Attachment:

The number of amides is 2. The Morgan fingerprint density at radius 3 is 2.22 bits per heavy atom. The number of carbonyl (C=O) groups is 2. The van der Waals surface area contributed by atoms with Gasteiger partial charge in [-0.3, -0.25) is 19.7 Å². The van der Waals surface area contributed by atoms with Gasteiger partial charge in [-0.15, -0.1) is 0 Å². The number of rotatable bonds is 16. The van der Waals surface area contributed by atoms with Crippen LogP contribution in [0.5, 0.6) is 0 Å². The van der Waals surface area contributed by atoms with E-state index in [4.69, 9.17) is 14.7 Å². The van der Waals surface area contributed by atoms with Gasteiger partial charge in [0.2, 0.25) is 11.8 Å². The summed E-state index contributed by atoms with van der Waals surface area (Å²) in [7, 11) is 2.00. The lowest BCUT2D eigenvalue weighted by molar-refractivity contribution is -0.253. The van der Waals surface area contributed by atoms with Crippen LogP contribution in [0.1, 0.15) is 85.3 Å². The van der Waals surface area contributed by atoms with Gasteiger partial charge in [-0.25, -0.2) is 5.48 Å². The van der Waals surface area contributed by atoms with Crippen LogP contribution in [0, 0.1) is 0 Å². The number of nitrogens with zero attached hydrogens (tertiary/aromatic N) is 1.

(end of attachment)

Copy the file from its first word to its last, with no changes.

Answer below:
The number of amides is 2. The Morgan fingerprint density at radius 3 is 2.22 bits per heavy atom. The number of carbonyl (C=O) groups is 2. The van der Waals surface area contributed by atoms with Gasteiger partial charge in [-0.3, -0.25) is 19.7 Å². The van der Waals surface area contributed by atoms with Gasteiger partial charge in [-0.15, -0.1) is 0 Å². The number of rotatable bonds is 16. The van der Waals surface area contributed by atoms with Crippen LogP contribution in [0.5, 0.6) is 0 Å². The van der Waals surface area contributed by atoms with E-state index in [4.69, 9.17) is 14.7 Å². The van der Waals surface area contributed by atoms with Gasteiger partial charge in [0.2, 0.25) is 11.8 Å². The summed E-state index contributed by atoms with van der Waals surface area (Å²) in [7, 11) is 2.00. The lowest BCUT2D eigenvalue weighted by molar-refractivity contribution is -0.253. The van der Waals surface area contributed by atoms with Crippen LogP contribution in [0.1, 0.15) is 85.3 Å². The van der Waals surface area contributed by atoms with Gasteiger partial charge in [-0.25, -0.2) is 5.48 Å². The van der Waals surface area contributed by atoms with Crippen LogP contribution in [0, 0.1) is 0 Å². The number of nitrogens with zero attached hydrogens (tertiary/aromatic N) is 1.